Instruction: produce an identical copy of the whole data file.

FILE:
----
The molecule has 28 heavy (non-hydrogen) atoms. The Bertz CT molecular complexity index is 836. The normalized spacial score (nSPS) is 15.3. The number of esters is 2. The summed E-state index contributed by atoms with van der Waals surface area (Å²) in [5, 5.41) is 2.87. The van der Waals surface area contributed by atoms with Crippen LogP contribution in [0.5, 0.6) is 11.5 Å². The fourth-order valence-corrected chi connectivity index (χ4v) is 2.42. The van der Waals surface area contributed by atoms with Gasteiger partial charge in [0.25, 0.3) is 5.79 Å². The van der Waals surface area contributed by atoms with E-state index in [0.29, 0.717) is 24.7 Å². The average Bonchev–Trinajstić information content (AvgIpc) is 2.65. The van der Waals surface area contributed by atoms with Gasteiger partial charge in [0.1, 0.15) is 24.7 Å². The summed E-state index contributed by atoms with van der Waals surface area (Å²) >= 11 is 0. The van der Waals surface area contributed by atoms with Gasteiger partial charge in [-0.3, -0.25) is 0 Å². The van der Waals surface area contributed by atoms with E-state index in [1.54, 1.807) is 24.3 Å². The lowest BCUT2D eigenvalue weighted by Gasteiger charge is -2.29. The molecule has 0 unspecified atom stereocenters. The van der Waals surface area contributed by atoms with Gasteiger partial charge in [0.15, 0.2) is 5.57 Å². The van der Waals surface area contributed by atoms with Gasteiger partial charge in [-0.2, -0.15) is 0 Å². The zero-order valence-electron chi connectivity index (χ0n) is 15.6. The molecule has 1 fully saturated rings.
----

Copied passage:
The molecule has 28 heavy (non-hydrogen) atoms. The Bertz CT molecular complexity index is 836. The normalized spacial score (nSPS) is 15.3. The number of esters is 2. The summed E-state index contributed by atoms with van der Waals surface area (Å²) in [5, 5.41) is 2.87. The van der Waals surface area contributed by atoms with Crippen LogP contribution in [0.5, 0.6) is 11.5 Å². The fourth-order valence-corrected chi connectivity index (χ4v) is 2.42. The van der Waals surface area contributed by atoms with Gasteiger partial charge in [0.25, 0.3) is 5.79 Å². The van der Waals surface area contributed by atoms with E-state index in [0.29, 0.717) is 24.7 Å². The average Bonchev–Trinajstić information content (AvgIpc) is 2.65. The van der Waals surface area contributed by atoms with Gasteiger partial charge in [0.1, 0.15) is 24.7 Å². The summed E-state index contributed by atoms with van der Waals surface area (Å²) >= 11 is 0. The van der Waals surface area contributed by atoms with Gasteiger partial charge in [-0.3, -0.25) is 0 Å². The van der Waals surface area contributed by atoms with E-state index in [1.54, 1.807) is 24.3 Å². The lowest BCUT2D eigenvalue weighted by Gasteiger charge is -2.29. The molecule has 0 unspecified atom stereocenters. The van der Waals surface area contributed by atoms with Gasteiger partial charge in [0.15, 0.2) is 5.57 Å². The van der Waals surface area contributed by atoms with Gasteiger partial charge in [-0.2, -0.15) is 0 Å². The zero-order valence-electron chi connectivity index (χ0n) is 15.6. The molecule has 1 fully saturated rings.